J.K. Rowling has joined 150 authors and academics in an open-letter that denounces “cancel culture,” a reference to the online flogging of people who say or do something that social media users find unacceptable.
The letter welcomed the “needed reckoning” on racial and social justice but argued that it has “intensified a new set of moral attitudes and political commitments that tend to weaken our norms of open debate.”
It continued: “The free exchange of information and ideas, the lifeblood of a liberal society, is daily becoming more constricted. While we have come to expect this on the radical right, censoriousness is also spreading more widely in our culture: an intolerance of opposing views, a vogue for public shaming and ostracism, and the tendency to dissolve complex policy issues in a blinding moral certainty.”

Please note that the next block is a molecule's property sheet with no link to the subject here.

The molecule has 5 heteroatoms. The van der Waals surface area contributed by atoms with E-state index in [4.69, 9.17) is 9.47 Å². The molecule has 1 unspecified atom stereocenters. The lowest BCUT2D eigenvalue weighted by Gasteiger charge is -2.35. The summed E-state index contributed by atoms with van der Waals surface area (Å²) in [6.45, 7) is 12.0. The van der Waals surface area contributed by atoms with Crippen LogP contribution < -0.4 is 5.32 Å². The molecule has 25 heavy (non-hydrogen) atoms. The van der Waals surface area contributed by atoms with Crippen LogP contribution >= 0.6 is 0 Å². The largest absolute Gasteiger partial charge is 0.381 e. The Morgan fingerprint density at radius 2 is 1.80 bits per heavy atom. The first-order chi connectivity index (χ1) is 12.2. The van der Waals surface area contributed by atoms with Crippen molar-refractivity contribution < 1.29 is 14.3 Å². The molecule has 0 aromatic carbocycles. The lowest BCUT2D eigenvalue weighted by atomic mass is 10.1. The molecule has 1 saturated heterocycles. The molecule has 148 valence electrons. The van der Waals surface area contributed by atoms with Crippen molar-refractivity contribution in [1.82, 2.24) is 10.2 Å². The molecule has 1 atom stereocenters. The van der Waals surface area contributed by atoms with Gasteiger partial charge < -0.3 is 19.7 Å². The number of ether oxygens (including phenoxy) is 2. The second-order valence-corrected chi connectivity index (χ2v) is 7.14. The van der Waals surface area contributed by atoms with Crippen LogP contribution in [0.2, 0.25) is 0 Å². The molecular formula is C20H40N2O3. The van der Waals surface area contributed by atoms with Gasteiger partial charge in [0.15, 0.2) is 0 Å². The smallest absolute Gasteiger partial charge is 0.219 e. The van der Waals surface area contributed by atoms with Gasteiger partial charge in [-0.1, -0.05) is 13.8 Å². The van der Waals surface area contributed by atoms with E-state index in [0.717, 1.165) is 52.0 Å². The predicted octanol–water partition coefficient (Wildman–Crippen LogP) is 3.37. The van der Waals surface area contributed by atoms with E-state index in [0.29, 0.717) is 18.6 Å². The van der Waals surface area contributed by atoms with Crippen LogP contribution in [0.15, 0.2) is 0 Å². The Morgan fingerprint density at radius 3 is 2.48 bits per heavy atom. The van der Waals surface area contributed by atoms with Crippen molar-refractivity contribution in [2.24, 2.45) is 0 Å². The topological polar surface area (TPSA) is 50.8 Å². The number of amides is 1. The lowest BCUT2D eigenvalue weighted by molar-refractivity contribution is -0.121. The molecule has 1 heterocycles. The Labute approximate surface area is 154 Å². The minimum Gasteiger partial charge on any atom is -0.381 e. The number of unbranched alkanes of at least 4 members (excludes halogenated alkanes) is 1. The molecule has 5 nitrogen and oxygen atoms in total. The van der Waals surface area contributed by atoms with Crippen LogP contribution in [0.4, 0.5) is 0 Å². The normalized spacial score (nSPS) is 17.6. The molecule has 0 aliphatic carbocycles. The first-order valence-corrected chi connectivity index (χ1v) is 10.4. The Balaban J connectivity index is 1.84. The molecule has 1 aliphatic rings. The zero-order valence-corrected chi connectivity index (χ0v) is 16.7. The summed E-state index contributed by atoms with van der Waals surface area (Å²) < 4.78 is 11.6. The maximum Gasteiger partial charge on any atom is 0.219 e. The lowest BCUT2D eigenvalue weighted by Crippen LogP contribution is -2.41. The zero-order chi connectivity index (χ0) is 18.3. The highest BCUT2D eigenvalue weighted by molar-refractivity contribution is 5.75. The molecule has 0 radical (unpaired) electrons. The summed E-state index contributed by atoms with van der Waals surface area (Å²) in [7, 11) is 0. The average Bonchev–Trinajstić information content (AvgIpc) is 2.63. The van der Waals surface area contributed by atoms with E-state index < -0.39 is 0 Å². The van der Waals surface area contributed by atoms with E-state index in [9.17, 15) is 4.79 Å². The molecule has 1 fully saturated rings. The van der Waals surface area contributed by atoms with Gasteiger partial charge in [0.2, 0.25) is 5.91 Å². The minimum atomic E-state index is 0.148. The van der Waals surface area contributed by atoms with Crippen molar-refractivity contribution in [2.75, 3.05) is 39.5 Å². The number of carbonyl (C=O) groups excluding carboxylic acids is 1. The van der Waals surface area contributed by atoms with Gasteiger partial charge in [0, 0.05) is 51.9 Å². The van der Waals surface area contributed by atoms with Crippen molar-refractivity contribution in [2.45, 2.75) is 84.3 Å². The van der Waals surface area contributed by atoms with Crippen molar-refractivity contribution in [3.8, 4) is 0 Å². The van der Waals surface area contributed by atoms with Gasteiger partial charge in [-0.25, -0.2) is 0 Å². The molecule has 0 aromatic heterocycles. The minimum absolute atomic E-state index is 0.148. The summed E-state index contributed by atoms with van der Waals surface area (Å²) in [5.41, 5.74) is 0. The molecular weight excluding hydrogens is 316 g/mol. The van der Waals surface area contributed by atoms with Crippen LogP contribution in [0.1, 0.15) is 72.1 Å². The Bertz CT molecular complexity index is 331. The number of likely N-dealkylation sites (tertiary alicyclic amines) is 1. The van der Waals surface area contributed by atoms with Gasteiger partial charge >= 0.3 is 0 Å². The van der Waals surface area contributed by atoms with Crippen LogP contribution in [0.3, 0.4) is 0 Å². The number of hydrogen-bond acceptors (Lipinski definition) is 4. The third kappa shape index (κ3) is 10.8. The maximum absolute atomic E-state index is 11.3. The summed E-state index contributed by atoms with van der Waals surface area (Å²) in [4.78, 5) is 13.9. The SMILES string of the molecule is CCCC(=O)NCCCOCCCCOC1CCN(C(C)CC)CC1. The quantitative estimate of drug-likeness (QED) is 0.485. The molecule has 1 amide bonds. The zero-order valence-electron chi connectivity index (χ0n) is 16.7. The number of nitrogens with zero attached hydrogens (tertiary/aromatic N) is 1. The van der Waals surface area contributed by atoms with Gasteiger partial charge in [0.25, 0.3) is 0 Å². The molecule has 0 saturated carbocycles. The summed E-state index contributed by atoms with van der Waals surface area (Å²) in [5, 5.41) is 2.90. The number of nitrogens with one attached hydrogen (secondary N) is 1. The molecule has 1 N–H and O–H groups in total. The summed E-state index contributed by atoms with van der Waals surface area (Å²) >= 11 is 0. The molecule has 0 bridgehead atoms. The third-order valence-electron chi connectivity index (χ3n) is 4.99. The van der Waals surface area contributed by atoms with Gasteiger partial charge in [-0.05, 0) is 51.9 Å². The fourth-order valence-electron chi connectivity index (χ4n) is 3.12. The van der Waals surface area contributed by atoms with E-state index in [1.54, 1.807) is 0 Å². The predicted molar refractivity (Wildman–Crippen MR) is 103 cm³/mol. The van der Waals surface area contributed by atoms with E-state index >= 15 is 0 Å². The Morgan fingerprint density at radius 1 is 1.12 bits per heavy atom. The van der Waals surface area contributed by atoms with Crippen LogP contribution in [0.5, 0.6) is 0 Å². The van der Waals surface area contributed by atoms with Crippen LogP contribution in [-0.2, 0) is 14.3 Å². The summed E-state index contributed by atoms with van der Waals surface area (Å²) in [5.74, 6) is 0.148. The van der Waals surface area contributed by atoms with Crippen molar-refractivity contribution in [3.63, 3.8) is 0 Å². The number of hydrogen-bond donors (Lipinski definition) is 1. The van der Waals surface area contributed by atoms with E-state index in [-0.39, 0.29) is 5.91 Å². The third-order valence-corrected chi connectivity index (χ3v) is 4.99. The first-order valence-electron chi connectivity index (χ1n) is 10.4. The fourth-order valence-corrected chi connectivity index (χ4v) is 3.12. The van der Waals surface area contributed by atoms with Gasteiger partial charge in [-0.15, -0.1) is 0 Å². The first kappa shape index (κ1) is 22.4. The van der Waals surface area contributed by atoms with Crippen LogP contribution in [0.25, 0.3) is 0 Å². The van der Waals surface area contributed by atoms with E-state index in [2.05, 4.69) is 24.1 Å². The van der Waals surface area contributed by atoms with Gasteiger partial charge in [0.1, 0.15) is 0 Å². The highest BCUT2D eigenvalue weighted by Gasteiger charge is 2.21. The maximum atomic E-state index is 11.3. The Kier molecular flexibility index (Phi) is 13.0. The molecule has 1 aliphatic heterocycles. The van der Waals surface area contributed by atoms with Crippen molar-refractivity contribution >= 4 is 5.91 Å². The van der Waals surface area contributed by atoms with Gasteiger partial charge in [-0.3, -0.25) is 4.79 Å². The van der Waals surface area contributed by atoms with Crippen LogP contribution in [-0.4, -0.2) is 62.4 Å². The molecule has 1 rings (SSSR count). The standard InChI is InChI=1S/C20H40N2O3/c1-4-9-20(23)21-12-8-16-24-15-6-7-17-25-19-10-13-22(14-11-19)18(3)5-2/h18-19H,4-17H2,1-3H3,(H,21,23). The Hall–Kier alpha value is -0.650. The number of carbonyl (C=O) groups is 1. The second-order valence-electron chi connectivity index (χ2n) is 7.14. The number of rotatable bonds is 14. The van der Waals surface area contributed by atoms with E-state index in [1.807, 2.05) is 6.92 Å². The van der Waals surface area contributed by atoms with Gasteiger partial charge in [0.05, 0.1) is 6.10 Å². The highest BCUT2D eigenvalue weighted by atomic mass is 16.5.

The Harry Potter scribe has come under fire in recent weeks for what many consider to be transphobic comments. Their letter was published by Harper’s Magazine, and the response online was predictably outraged.
Twitter, for the most part, just wasn’t having it. Wrote one: ” ‘Cancel culture’ is an essential part of free speech. If celebrities say things we find repugnant, it is our right to cease consuming their content. What she means is, ‘I should be able to say whatever awful shit comes into my head without losing sales.'”
Another tweeted: “There are limits to everything but ‘cancel culture’ is a part of free speech. If people & institutions want to ‘cancel’ (ie. not work with or give money to) David Starkey because of his comments on ‘damn blacks’ that's their right in a free society.”